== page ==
Paper No. 105-3
Presentation Time: 9:00 AM-6:30 PM
GEOMORPHOLOGY AND TECTONISM IN COLORADO’S SOUTHERN FRONT RANGE: IMPLICATIONS OF BOULDER AND VOLCANIC DEPOSITS ON THE LATE EOCENE EROSION SURFACE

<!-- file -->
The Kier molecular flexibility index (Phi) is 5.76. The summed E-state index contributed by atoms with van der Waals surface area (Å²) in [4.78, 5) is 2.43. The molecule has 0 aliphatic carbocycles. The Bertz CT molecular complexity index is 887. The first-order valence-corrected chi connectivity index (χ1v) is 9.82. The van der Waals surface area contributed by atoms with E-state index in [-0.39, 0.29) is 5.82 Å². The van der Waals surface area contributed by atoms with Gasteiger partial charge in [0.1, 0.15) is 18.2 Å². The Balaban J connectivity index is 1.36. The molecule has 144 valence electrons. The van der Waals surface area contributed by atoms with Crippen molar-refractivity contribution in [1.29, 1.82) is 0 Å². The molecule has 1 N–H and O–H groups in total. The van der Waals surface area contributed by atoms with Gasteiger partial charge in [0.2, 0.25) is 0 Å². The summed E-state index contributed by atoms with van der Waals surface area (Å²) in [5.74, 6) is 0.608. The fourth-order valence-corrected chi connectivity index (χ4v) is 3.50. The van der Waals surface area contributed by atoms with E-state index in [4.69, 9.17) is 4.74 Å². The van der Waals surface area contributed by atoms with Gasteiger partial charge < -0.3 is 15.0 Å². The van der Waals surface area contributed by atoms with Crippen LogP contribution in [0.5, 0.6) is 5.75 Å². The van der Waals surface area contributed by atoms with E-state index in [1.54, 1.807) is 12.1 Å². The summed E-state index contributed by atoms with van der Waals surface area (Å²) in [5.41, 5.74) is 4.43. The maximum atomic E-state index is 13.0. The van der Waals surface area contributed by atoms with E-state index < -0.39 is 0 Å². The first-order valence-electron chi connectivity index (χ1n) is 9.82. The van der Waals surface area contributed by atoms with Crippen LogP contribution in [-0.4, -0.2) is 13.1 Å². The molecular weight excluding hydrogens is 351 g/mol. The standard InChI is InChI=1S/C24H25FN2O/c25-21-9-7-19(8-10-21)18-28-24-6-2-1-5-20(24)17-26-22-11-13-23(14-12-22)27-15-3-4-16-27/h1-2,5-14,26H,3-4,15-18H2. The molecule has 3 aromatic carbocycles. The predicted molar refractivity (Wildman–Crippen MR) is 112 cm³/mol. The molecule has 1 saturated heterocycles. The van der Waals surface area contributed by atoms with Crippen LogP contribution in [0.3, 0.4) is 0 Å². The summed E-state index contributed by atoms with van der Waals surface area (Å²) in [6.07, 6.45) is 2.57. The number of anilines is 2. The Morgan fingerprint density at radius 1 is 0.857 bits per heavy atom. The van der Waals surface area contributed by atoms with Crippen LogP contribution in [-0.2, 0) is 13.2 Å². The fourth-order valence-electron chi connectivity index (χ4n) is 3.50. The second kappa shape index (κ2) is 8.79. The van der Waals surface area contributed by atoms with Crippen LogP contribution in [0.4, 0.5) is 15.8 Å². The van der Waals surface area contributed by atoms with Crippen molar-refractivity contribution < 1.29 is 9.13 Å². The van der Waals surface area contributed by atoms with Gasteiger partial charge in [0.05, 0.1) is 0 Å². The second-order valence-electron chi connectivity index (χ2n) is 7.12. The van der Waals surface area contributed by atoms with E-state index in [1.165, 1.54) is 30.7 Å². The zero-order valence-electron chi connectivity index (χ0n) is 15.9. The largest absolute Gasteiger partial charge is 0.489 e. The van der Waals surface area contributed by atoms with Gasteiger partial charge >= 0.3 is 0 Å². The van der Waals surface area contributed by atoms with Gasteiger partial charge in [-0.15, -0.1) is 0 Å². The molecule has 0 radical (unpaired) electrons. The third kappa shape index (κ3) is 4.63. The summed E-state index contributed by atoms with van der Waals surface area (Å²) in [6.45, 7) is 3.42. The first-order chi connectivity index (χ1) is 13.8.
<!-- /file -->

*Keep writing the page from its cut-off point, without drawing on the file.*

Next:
One of the most prominent geologic features of central Colorado is the Late Eocene Erosion Surface (LEES), a widespread area of gentle topography stretching across the frontal ranges of the Southern Rocky Mountains at an average elevation of ∼2600 m. While extensive research has been done to characterize the origin and history of the LEES, this study provides a new approach, focusing on an E - W transect of the surface across its widest point at approximately 39◦ north. We use prominent deposits of rounded boulders (some up to 5 m in diameter) and pyroclastic flow remnants that rest directly upon the surface to better understand the evolution of its topography, drainage networks, and tectonic modification. Determining the provenance of the boulders provides an approximation of their transport distance, raising the question of how these massive boulders were moved over a surface of allegedly low relief. New analyses of boulder chemistry indicate lithologic sources up to 15 km from the deposits, primarily to the northwest. Given the size of the boulders and the lack of fluvial sedimentary structures, we propose debris flows along channels as a potential transport mechanism from source to deposit. Uplift of the Puma Hills (10 - 15 km to the west), temporally constrained by new correlations of the 37 Ma Wall Mountain Tuff mantling the surface on both sides, is proposed as a potential stimulus for elevated slopes necessary for debris flow inception.